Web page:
Thomas, Justice Brett Kavanaugh, and even Chief Justice John Roberts also questioned UNC counsel regarding whether the university ever intended to stop making race a consideration in admission evaluations. The court pointed to language in Grutter indicating that 25 years should be long enough to phase out racial considerations. Interestingly, the incoming class of freshmen for fall 2024 will be graduating 25 years after the Grutter decision.

Sotomayor and Jackson Bring Their Unique Perspective to the Bench

Sotomayor’s line of questioning during oral arguments in Students for Fair Admissions showcased her strong commitment to racial equality and her empathy for underrepresented groups. For example, she pointed out that the 39th Congress that wrote the Fourteenth Amendment invested “a lot of money in trying to get Black children, whether they were children of slaves or free slaves … educated in integrated schools.” She emphasized in her questions that race is only one factor and was never a quota in either the UNC or Harvard admissions policies. Sotomayor also has said that she is the “product of affirmative action.”

Jackson took office in June 2022, and the Harvard and UNC cases were her first opportunity to consider the constitutionality of race as a consideration in state-funded college admissions. Her line of questioning during oral arguments suggests she also believes that race-based efforts to obtain diversity are constitutional. Jackson questioned whether members of Students for Fair Admissions endured actual harm from an admissions process in which race was one of 40 factors that were considered. Other factors include demonstrated leadership skills, grade point average and resilience.

Potential Effects of the Decision in Students for Fair Admissions

A majority of Americans recognize that racism is a big problem. A 2020 Monmouth University poll found that 76% of Americans surveyed called racism a big problem, up 25% from just five years previously.

However, a majority of Americans also think that affirmative action is problematic. A 2022 Pew Research poll found that 73% responded that race or ethnicity should not be considered when making decisions about student admissions.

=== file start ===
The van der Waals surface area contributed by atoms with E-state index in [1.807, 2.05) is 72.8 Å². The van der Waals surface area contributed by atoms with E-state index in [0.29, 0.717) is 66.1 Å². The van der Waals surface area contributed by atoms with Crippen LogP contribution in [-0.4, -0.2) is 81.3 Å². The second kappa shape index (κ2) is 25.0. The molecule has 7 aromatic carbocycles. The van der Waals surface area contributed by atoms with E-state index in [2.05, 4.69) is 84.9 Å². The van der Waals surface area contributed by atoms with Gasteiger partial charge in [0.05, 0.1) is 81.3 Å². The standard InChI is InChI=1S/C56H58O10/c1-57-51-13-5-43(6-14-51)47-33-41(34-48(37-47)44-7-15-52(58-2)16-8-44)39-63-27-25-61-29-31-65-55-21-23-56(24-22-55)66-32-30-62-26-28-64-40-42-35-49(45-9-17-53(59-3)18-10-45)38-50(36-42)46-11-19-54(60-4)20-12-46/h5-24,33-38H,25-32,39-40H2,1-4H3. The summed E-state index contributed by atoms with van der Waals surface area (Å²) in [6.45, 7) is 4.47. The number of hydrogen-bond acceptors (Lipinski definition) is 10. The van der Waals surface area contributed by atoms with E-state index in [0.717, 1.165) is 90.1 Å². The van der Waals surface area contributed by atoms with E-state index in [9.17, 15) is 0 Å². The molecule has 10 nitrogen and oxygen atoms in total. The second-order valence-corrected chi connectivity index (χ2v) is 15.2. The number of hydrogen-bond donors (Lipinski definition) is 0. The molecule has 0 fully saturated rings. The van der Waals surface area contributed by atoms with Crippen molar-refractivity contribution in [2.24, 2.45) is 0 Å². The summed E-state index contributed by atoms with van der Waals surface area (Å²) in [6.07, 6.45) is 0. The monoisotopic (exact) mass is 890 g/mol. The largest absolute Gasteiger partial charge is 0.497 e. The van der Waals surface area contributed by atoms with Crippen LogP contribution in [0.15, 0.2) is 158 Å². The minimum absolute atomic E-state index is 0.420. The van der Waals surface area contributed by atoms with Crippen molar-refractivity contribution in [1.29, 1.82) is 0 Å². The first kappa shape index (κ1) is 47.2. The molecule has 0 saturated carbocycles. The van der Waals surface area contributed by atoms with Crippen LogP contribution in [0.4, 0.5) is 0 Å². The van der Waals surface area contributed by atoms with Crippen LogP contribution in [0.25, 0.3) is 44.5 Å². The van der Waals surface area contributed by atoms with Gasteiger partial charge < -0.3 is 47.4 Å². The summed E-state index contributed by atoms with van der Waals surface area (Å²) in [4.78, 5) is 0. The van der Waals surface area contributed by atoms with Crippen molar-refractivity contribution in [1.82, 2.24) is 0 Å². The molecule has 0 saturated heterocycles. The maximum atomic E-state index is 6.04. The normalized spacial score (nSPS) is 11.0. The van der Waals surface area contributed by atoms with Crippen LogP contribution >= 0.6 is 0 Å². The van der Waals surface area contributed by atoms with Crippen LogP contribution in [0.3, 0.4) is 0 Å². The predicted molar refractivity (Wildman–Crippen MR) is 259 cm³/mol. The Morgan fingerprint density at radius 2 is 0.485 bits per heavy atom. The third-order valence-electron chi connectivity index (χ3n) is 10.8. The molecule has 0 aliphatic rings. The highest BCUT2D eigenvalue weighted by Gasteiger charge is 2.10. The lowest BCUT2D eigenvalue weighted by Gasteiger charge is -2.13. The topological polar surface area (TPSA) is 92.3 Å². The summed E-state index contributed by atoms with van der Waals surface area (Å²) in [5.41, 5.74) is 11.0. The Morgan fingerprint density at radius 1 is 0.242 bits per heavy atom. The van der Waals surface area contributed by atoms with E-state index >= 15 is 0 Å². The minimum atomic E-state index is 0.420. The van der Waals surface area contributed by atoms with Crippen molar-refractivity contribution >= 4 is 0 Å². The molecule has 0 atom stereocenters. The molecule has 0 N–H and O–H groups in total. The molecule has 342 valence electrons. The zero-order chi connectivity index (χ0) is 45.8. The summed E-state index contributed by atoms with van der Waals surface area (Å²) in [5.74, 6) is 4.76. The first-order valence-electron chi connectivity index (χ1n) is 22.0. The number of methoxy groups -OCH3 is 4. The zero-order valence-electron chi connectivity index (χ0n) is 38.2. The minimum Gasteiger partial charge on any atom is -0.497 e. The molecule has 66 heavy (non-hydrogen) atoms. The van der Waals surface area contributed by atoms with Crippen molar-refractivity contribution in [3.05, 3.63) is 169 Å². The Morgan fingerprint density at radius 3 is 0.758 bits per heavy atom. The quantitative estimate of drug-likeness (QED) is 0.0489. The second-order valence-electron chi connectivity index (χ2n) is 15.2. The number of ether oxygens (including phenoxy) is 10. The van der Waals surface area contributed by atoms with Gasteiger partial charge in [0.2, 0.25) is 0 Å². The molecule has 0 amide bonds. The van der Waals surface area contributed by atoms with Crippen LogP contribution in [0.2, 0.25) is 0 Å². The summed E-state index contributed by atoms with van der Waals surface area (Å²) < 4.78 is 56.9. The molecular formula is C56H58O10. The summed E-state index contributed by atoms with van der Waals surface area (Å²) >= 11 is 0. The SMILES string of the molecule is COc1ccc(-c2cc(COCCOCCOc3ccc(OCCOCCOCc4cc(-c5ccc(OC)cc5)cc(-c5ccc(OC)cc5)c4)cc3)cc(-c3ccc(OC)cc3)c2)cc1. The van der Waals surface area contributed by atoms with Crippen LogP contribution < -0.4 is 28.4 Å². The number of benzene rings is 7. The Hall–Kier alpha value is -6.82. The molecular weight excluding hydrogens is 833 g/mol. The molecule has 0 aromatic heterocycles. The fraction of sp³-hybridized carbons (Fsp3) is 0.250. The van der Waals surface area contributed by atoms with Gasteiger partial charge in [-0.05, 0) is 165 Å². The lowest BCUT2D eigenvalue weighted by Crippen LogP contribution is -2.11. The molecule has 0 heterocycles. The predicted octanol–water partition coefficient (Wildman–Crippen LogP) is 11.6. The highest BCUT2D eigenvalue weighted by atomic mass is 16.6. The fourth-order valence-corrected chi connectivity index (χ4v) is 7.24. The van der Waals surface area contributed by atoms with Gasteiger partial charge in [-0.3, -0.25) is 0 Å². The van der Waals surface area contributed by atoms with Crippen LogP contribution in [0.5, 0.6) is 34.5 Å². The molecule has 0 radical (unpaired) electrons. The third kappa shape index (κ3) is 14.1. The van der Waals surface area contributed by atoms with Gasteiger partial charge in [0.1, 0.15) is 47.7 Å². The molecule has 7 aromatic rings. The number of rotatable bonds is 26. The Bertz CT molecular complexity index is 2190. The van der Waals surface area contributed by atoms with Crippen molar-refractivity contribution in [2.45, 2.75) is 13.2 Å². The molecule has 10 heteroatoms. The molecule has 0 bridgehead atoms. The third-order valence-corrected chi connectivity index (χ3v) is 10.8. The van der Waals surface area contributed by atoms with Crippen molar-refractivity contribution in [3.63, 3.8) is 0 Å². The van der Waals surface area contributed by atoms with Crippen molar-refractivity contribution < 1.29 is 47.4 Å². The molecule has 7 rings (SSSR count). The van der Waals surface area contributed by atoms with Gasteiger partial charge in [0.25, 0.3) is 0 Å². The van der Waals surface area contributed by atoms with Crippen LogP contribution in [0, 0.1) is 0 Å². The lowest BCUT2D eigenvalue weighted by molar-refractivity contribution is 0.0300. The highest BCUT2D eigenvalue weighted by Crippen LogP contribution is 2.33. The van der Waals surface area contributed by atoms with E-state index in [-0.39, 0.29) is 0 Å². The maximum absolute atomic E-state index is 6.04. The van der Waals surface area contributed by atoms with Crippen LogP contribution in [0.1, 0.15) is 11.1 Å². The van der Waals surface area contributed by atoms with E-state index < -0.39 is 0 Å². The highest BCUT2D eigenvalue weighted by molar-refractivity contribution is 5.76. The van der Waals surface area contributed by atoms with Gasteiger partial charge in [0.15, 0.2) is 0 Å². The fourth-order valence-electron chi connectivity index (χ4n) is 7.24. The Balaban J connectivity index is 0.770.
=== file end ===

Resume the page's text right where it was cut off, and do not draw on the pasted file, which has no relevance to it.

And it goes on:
As discussed during the oral argument in Students for Fair Housing, even if the court requires state-funded universities to eliminate racial considerations in admissions, race-neutral considerations based on experiences and other criteria will still be used to achieve a diverse student body.

For example, in 1998, Texas law allowed students who graduate in the top 10% of their high school class to automatically gain admission to state universities. This plan enhanced student diversity because students in poor and ethnically diverse districts could gain admission to public universities without admissions evaluations at all.

Further, when California moved to race-neutral holistic admissions criteria, minority enrollment in state universities initially plummeted dramatically. But in recent years, the California university system increased minority enrollment by relying on socioeconomic factors, location and recruitment.

These issues require attention from all facets of the community to support diversity in higher education. Alumni, faculty, donors, employers, and students all need to work together to ensure that racial diversity exists on campus, along with all other segments of societal viewpoints, like gender, socioeconomics, geography, ethnicity, sexual orientation, religion, culture and myriad other aspects of human nature.

Reprinted with permission from the March 9, 2023 issue of The Legal Intelligencer. © 2023 ALM Media Properties, LLC. Further duplication without permission is prohibited. All rights reserved.